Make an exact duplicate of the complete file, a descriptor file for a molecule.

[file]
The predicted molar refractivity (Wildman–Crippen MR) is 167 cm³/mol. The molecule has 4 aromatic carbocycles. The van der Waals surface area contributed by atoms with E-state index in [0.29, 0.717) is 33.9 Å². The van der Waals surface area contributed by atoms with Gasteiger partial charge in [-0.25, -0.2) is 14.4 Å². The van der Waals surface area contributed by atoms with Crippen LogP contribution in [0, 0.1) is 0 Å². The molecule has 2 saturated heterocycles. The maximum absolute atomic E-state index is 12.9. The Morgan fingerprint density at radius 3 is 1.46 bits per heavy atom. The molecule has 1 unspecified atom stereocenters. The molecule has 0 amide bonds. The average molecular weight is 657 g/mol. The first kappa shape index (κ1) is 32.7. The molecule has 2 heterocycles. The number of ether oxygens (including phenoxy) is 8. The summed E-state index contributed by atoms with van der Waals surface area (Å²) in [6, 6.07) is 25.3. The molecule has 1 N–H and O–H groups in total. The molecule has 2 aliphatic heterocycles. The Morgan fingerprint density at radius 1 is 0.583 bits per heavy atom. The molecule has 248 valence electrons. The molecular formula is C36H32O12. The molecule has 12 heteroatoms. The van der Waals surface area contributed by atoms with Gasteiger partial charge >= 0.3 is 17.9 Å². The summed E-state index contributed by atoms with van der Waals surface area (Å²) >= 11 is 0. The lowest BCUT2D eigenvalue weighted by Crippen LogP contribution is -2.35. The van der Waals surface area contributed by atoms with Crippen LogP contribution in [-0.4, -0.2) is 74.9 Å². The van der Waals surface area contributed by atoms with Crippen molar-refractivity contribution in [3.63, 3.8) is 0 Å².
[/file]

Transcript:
The predicted molar refractivity (Wildman–Crippen MR) is 167 cm³/mol. The molecule has 4 aromatic carbocycles. The van der Waals surface area contributed by atoms with E-state index in [0.29, 0.717) is 33.9 Å². The van der Waals surface area contributed by atoms with Gasteiger partial charge in [-0.25, -0.2) is 14.4 Å². The van der Waals surface area contributed by atoms with Crippen LogP contribution in [0, 0.1) is 0 Å². The molecule has 2 saturated heterocycles. The maximum absolute atomic E-state index is 12.9. The Morgan fingerprint density at radius 3 is 1.46 bits per heavy atom. The molecule has 1 unspecified atom stereocenters. The molecule has 0 amide bonds. The average molecular weight is 657 g/mol. The first kappa shape index (κ1) is 32.7. The molecule has 2 heterocycles. The number of ether oxygens (including phenoxy) is 8. The summed E-state index contributed by atoms with van der Waals surface area (Å²) in [6, 6.07) is 25.3. The molecule has 1 N–H and O–H groups in total. The molecule has 2 aliphatic heterocycles. The Morgan fingerprint density at radius 1 is 0.583 bits per heavy atom. The molecule has 248 valence electrons. The molecular formula is C36H32O12. The molecule has 12 heteroatoms. The van der Waals surface area contributed by atoms with Gasteiger partial charge >= 0.3 is 17.9 Å². The summed E-state index contributed by atoms with van der Waals surface area (Å²) >= 11 is 0. The lowest BCUT2D eigenvalue weighted by Crippen LogP contribution is -2.35. The van der Waals surface area contributed by atoms with Crippen LogP contribution in [-0.4, -0.2) is 74.9 Å². The van der Waals surface area contributed by atoms with Crippen molar-refractivity contribution in [3.63, 3.8) is 0 Å².